Writer Confessions: 66 Days of Play - Play is the New Meditation
Writer Confessions: 66 Days of Play, Week 3: Play is the New Meditation
Hi Merworld friends. Week 3 of 66 Days of Play was a fantastic success by all accounts. According to research on meditation, innovative ideas and problem-solving best occur when you’re in a relaxed, carefree state of mind. A Harvard Business Review article suggests that as little as 10 minutes of meditation a day can have a profound shift on our approach to creativity. If humans can free up creative brain space by sitting quietly in mindfulness, it stands to reason that playing – the act of doing something pleasant, solely for the purpose of joy – could propel us forward too.
It's not difficult to see the connection between play and creativity. Think back to when you were a small child. Did you incorporate imagination into play? Did you turn a stick into a sword or magic wand? Did you create characters and personalities with your dolls and action figures? Fast forward to adulthood and we still enjoy imagination through books, movies, games, cosplay, and countless other pastimes.
Well, this week I am proud to report that I have played my way into a CREATIVE BURST. Successfully relaxed enough in body and spirit, that I have solved a creative dilemma of my own. The problem I have solved is this: I will market my young adult novels…to young adults. Revolutionary, I know. But hear me out.
As a self-published author, I have chosen to take on the exciting (and scary) task of handling all my own marketing and promotion. I’ve chosen this path for several reasons, the main one being I want to create the Merworld where my novels exist in my own vision without limitations. However, writing quality novels at a pace that can be published at least once a year, while developing and delivering well-constructed branding and marketing materials is no easy feat. Add to this a professional consulting career, a family life, and the occasional need for sleep and this challenge quickly becomes overwhelming.
Needless to say, I was in a state of analysis paralysis. Unsure how to market my novels and spinning with dozens of ideas, but nothing quite feeling right. Marketing 101 says that I should connect with and engage my target audience in a meaningful, genuine way. And I want to do exactly that. I want to create fun experiences. Entertainment. A way to forget about the real world for a while. I want to tie my love of all things dream-worthy into tangible creations to share with the world. So then, why all the trouble pulling my thoughts together?
The crux of the issue is common to many YA authors. A real sticking point in a perceived dilemma: How do I promote a novel to young adults when I am no longer personally in that demographic? How can a thirty-something-year-old connect to teens and twenty-somethings in a way that feels authentic to their experience, but also to me as an author.
And then in the peaceful state of my post-playtime bliss, the miraculous happened. A solution zapped into my mind like a bolt of lightning: avatar website.
I would make the Merworld and my young adult characters relatable through online world-building.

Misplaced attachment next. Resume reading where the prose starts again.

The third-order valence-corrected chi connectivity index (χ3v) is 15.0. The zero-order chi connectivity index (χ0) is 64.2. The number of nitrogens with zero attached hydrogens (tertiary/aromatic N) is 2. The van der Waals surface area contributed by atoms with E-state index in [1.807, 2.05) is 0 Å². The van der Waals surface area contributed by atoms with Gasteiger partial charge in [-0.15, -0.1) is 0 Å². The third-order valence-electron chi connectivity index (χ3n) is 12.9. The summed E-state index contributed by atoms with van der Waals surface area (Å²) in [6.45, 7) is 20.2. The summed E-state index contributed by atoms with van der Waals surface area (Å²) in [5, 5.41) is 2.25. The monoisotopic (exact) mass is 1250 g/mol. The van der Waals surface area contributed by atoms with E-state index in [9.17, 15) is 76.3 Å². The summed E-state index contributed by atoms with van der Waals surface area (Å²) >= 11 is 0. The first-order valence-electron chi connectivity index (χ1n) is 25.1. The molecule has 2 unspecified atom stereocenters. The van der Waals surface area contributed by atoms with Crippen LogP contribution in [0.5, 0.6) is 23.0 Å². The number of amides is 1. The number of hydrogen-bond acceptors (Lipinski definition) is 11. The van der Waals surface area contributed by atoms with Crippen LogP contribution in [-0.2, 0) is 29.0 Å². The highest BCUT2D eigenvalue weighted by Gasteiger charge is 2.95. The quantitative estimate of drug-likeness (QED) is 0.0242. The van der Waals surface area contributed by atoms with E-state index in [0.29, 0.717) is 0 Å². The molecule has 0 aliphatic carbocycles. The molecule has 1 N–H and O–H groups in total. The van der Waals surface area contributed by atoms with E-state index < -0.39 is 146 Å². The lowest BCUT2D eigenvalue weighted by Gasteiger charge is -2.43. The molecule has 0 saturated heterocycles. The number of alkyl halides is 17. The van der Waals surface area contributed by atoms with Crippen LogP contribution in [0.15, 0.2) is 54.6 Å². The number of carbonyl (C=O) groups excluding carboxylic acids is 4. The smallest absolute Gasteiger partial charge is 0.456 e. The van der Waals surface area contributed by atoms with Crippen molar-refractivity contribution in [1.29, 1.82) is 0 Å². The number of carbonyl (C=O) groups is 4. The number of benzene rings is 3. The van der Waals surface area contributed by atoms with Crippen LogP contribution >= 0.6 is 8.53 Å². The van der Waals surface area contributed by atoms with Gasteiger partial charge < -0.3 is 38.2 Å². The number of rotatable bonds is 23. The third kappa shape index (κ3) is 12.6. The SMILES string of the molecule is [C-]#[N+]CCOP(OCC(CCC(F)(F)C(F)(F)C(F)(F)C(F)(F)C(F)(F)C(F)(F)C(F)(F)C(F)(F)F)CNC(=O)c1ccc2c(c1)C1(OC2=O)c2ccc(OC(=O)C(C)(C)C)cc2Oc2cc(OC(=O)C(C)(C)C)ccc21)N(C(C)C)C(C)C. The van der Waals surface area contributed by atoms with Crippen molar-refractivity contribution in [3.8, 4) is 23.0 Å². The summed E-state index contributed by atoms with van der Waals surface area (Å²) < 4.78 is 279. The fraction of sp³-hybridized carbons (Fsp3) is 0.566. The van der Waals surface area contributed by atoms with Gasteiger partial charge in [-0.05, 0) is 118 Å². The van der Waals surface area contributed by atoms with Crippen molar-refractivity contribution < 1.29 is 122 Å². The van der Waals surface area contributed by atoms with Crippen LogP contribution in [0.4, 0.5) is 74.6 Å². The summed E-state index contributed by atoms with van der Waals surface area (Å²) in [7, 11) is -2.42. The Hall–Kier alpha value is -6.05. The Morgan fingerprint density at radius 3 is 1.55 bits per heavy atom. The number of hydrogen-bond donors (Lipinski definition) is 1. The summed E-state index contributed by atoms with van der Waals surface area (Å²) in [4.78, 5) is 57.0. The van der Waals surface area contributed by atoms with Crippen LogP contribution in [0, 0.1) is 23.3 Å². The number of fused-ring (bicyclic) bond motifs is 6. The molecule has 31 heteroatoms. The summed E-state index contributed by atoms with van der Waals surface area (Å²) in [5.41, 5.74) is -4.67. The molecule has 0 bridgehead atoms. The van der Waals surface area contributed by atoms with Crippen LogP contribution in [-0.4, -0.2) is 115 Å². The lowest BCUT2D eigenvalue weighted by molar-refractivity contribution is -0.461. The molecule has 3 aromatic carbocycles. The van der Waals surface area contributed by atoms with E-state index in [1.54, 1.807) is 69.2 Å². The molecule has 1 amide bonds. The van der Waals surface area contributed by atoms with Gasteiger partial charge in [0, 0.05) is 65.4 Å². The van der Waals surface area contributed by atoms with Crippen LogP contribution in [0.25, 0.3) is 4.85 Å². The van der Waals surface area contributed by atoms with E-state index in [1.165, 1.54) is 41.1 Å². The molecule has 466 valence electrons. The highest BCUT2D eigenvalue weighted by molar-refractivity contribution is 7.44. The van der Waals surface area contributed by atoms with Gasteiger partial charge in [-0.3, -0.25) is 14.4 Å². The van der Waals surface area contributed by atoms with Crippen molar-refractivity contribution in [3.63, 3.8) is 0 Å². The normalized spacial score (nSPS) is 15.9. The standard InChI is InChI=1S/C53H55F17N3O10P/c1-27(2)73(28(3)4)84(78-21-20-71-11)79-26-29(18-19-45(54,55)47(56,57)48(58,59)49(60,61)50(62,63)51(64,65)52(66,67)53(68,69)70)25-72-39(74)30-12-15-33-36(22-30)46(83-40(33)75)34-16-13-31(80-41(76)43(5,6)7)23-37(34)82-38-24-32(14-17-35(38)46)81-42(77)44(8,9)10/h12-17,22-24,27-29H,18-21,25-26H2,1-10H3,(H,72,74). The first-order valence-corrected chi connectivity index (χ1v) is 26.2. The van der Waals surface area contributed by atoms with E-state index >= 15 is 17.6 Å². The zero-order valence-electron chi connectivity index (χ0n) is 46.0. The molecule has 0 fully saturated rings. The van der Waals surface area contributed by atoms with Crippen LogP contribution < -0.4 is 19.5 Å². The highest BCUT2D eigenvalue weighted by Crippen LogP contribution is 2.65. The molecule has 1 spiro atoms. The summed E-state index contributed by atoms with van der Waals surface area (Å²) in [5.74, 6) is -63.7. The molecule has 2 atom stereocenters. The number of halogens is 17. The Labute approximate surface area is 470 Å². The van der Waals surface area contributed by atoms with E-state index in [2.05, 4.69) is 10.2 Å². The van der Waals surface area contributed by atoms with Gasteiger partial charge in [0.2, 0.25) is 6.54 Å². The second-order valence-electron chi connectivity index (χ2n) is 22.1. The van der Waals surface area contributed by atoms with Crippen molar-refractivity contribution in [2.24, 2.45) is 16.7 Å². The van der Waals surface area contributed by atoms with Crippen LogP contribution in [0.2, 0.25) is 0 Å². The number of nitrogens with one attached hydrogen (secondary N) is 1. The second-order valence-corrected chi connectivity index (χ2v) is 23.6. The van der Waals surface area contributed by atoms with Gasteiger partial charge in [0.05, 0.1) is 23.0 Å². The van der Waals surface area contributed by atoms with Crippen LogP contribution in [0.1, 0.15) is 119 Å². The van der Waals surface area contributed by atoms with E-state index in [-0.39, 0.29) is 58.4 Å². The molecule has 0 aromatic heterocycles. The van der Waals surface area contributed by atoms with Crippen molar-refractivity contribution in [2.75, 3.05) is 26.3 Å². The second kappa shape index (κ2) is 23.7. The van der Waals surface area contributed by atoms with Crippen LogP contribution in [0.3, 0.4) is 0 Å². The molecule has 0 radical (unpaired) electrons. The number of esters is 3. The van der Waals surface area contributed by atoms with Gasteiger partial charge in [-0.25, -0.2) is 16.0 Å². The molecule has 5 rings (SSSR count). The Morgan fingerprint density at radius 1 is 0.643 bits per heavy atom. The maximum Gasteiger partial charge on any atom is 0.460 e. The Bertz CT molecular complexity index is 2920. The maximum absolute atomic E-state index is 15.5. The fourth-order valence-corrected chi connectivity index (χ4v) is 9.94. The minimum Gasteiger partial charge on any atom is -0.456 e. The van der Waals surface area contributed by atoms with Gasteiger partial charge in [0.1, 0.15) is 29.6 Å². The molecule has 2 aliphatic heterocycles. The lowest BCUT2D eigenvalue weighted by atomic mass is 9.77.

Again, not like this is super revolutionary. Sadly, it is not yet a massive scientific breakthrough in the exploration of parallel universes (check in next week). But at the same time, this affirmation is a big deal to me and my goals. I’ve finally figured out how to tie all my marketing efforts into one, growth-centric platform that feels genuine.
My point is this – when I was stressed about my marketing dilemma, frantically searching for answers and forcing it, the thought of an avatar website never occurred to me. Which is pretty ridiculous given that I work in the tech space. Not with gaming or world-building directly, but I know enough about tech to be dangerous. Then when I finally relaxed. When I finally stopped working and started PLAYING, the all-too-obvious solution became visible.
So cheers to temporarily invisible – but ripe for the picking if we chill out – answers to our problems!
Here’s a peek into my bursting with creativity week:
Day 15: Brainstormed ideas for my newest YA book series marketing idea: Glacia’s mercreature website. An avatar-based glimpse into the Merworld, showcasing my main character Glacia and her friends’ experiences.
Day 16: Woke up super early (not by design) and did several online yoga videos before the sun came up.
Day 17: Took a break from creating and watched Netflix.
Day 18: Wrote a whole new chapter for Book 2 in my Ice Floe series. Based on recent editorial feedback, I wanted to create a new scene to better tie the mystery plot into subsequent scenes. The new chapter promises a bit of romantic drama, a mystery clue, and a whole bunch of mercity world creation.
Day 19: Toured our quaint Wisconsin downtown to see a display of marine-inspired ice sculptures. My favorite was the merman drinking a beer and the manatee…aka sea cow…aka sea potato.
Day 20: Mapped out some skits/video ideas for Glacia’s online merworld and merchandise.
Day 21: Played with avatar creation and researched voiceover options for new website plans. There are some crazy cool VR options that seem fairly customizable even for someone who doesn’t code.
The big idea from this week? PLAY IS THE NEW MEDITATION. Which is awesome if, like me, you’ve tried meditation many times before and have yet to reap all the benefits. Maybe some of us aren’t built to sit still in silence as a means to unlock fresh ideas. Maybe some of us are built to play and explore and dive headfirst into a murky pool before the water finally settles.
Get out there and do something fun, Merworld. Talk to you next week. You flipping rock!